Ageing and Society

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Ageing and Society (2009), 29:687-707 Cambridge University Press
Copyright © 2009 Cambridge University Press
doi:10.1017/S0144686X08008271

Research Article

Not just old and sick – the ‘will to health’ in later life


PAUL HIGGSa1 c1, MIRANDA LEONTOWITSCHa2, FIONA STEVENSONa3 and IAN REES JONESa4

a1 Division of Research Strategy, University College London.
a2 Division of Community Health Services, St George's, University of London.
a3 Primary Care and Population Sciences, University College London.
a4 School of Social Science, Bangor University.
Article author query
higgs p [PubMed]  [Google Scholar]
leontowitsch m [PubMed]  [Google Scholar]
stevenson f [PubMed]  [Google Scholar]
jones ir [PubMed]  [Google Scholar]

ABSTRACT

The end of the ‘Golden Age’ of welfare capitalism in the 1970s was the prelude to a period of greater individualisation within societies and was accompanied by an increase in the importance of consumption as a way of organising social relations. During the same period there was also an expansion in the discourses aimed at enhancing the government of the autonomous self. One such discourse operates around what has been termed the ‘will to health’: it suggests that health has become a required goal for individual behaviour and has become synonymous with health itself. The generational groups whose lifecourses were most exposed to these changes are now approaching later life. We explore the extent to which social transformations related to risk, consumption and individualisation are reflected in the construction of later-life identities around health and ageing. We examine how the growth in health-related ‘technologies of the self’ have fostered a distinction between natural and normal ageing, wherein the former is associated with coming to terms with physical decline and the latter associated with maintaining norms of self-care aimed at delaying such decline. Finally, we consider anti-ageing medicine as a developing arena for the construction of later-life identities and discuss the implications of the social changes for researching later life.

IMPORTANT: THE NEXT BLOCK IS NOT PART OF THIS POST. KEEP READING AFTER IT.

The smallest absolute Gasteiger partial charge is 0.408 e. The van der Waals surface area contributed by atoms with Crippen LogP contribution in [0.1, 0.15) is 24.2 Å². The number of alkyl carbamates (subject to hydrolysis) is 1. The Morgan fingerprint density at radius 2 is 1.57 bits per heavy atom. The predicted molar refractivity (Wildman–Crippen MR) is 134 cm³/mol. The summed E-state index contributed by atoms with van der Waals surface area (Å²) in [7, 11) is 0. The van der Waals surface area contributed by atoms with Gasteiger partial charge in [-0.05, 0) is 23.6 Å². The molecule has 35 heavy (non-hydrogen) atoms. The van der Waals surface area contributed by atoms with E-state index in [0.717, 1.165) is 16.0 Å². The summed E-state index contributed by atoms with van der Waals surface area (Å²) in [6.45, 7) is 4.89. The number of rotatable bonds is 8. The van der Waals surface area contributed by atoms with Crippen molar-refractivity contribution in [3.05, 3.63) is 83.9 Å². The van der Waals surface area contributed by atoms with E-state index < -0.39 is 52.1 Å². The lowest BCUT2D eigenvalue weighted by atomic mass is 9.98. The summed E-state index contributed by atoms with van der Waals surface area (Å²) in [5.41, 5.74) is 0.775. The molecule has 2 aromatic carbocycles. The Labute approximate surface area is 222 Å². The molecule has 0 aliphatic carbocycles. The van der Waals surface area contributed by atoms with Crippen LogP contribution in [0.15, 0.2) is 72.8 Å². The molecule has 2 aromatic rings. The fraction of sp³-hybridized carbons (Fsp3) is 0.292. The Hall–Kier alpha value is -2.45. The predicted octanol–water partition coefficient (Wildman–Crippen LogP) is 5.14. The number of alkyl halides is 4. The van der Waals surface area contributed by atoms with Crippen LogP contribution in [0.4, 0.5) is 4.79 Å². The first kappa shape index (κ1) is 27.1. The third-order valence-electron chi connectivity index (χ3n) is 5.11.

(Accepted November 11 2008)

(Online publication April 07 2009)

Key Words:ageing; individualisation; ‘will to health’; third age

Correspondence:

c1 Address for correspondence: Paul Higgs, Division of Research Strategy, University College London, First Floor, Charles Bell House, 67-73 Riding House Street, London W1W 7EY. E-mail: p.higgs@ucl.ac.uk